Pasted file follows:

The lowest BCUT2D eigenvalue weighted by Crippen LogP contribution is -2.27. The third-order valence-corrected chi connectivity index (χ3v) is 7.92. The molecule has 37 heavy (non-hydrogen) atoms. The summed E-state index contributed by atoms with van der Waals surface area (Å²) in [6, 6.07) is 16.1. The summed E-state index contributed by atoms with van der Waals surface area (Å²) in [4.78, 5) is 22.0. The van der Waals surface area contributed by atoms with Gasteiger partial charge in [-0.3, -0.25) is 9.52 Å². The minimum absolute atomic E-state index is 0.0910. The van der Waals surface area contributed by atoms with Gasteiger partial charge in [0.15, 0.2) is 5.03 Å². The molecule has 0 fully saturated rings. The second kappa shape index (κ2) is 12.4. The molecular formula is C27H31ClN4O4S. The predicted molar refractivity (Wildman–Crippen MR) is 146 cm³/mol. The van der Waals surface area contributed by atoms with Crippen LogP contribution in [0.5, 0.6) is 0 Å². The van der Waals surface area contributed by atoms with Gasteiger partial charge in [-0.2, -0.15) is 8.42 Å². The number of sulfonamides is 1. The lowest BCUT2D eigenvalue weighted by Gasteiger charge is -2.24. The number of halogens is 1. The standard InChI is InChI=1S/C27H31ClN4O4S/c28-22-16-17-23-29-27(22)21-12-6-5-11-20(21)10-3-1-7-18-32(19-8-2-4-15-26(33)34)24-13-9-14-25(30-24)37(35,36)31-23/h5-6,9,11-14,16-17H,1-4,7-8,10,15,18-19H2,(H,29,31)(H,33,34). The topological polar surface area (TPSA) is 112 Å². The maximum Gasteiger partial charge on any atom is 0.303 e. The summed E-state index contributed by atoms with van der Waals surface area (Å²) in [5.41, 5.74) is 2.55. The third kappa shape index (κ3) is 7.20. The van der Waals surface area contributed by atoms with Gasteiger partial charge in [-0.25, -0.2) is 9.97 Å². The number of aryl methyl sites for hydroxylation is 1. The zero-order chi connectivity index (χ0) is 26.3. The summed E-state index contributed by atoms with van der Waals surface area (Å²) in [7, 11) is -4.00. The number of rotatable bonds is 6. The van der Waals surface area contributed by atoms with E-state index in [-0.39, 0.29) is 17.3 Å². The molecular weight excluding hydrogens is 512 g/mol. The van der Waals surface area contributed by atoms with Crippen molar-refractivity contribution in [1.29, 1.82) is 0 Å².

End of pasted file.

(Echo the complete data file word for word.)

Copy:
The lowest BCUT2D eigenvalue weighted by Crippen LogP contribution is -2.27. The third-order valence-corrected chi connectivity index (χ3v) is 7.92. The molecule has 37 heavy (non-hydrogen) atoms. The summed E-state index contributed by atoms with van der Waals surface area (Å²) in [6, 6.07) is 16.1. The summed E-state index contributed by atoms with van der Waals surface area (Å²) in [4.78, 5) is 22.0. The van der Waals surface area contributed by atoms with Gasteiger partial charge in [-0.3, -0.25) is 9.52 Å². The minimum absolute atomic E-state index is 0.0910. The van der Waals surface area contributed by atoms with Gasteiger partial charge in [0.15, 0.2) is 5.03 Å². The molecule has 0 fully saturated rings. The second kappa shape index (κ2) is 12.4. The molecular formula is C27H31ClN4O4S. The predicted molar refractivity (Wildman–Crippen MR) is 146 cm³/mol. The van der Waals surface area contributed by atoms with Crippen LogP contribution in [0.5, 0.6) is 0 Å². The van der Waals surface area contributed by atoms with Gasteiger partial charge in [-0.2, -0.15) is 8.42 Å². The number of sulfonamides is 1. The lowest BCUT2D eigenvalue weighted by Gasteiger charge is -2.24. The number of halogens is 1. The standard InChI is InChI=1S/C27H31ClN4O4S/c28-22-16-17-23-29-27(22)21-12-6-5-11-20(21)10-3-1-7-18-32(19-8-2-4-15-26(33)34)24-13-9-14-25(30-24)37(35,36)31-23/h5-6,9,11-14,16-17H,1-4,7-8,10,15,18-19H2,(H,29,31)(H,33,34). The topological polar surface area (TPSA) is 112 Å². The maximum Gasteiger partial charge on any atom is 0.303 e. The summed E-state index contributed by atoms with van der Waals surface area (Å²) in [5.41, 5.74) is 2.55. The third kappa shape index (κ3) is 7.20. The van der Waals surface area contributed by atoms with Gasteiger partial charge in [-0.25, -0.2) is 9.97 Å². The number of aryl methyl sites for hydroxylation is 1. The zero-order chi connectivity index (χ0) is 26.3. The summed E-state index contributed by atoms with van der Waals surface area (Å²) in [7, 11) is -4.00. The number of rotatable bonds is 6. The van der Waals surface area contributed by atoms with E-state index in [-0.39, 0.29) is 17.3 Å². The molecular weight excluding hydrogens is 512 g/mol. The van der Waals surface area contributed by atoms with Crippen molar-refractivity contribution in [1.29, 1.82) is 0 Å².